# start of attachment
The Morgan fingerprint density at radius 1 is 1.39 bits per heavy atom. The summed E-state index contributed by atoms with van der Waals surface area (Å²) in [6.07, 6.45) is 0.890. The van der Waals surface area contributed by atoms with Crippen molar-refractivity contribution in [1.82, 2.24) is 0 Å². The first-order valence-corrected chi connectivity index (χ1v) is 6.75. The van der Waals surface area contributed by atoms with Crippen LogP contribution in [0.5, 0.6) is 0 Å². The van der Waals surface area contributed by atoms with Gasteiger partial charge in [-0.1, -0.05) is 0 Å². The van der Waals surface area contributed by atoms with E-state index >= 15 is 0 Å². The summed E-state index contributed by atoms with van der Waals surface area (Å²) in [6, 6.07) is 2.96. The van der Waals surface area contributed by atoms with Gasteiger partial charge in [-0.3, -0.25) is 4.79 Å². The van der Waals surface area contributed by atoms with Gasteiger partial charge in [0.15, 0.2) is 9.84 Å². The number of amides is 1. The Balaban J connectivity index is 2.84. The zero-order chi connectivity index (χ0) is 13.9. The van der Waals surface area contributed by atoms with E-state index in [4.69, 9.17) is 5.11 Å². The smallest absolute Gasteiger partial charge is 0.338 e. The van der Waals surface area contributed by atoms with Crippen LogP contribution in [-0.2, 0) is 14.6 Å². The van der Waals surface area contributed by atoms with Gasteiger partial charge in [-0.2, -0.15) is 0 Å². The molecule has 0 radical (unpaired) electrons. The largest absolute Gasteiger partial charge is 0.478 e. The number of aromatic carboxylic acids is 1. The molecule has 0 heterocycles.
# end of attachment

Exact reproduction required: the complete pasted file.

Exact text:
The Morgan fingerprint density at radius 1 is 1.39 bits per heavy atom. The summed E-state index contributed by atoms with van der Waals surface area (Å²) in [6.07, 6.45) is 0.890. The van der Waals surface area contributed by atoms with Crippen molar-refractivity contribution in [1.82, 2.24) is 0 Å². The first-order valence-corrected chi connectivity index (χ1v) is 6.75. The van der Waals surface area contributed by atoms with Crippen LogP contribution in [0.5, 0.6) is 0 Å². The van der Waals surface area contributed by atoms with Gasteiger partial charge in [-0.1, -0.05) is 0 Å². The van der Waals surface area contributed by atoms with E-state index >= 15 is 0 Å². The summed E-state index contributed by atoms with van der Waals surface area (Å²) in [6, 6.07) is 2.96. The van der Waals surface area contributed by atoms with Gasteiger partial charge in [-0.3, -0.25) is 4.79 Å². The van der Waals surface area contributed by atoms with Gasteiger partial charge in [0.15, 0.2) is 9.84 Å². The number of amides is 1. The Balaban J connectivity index is 2.84. The zero-order chi connectivity index (χ0) is 13.9. The van der Waals surface area contributed by atoms with E-state index in [4.69, 9.17) is 5.11 Å². The smallest absolute Gasteiger partial charge is 0.338 e. The van der Waals surface area contributed by atoms with Crippen LogP contribution in [-0.2, 0) is 14.6 Å². The van der Waals surface area contributed by atoms with Gasteiger partial charge in [-0.2, -0.15) is 0 Å². The molecule has 0 radical (unpaired) electrons. The largest absolute Gasteiger partial charge is 0.478 e. The number of aromatic carboxylic acids is 1. The molecule has 0 heterocycles.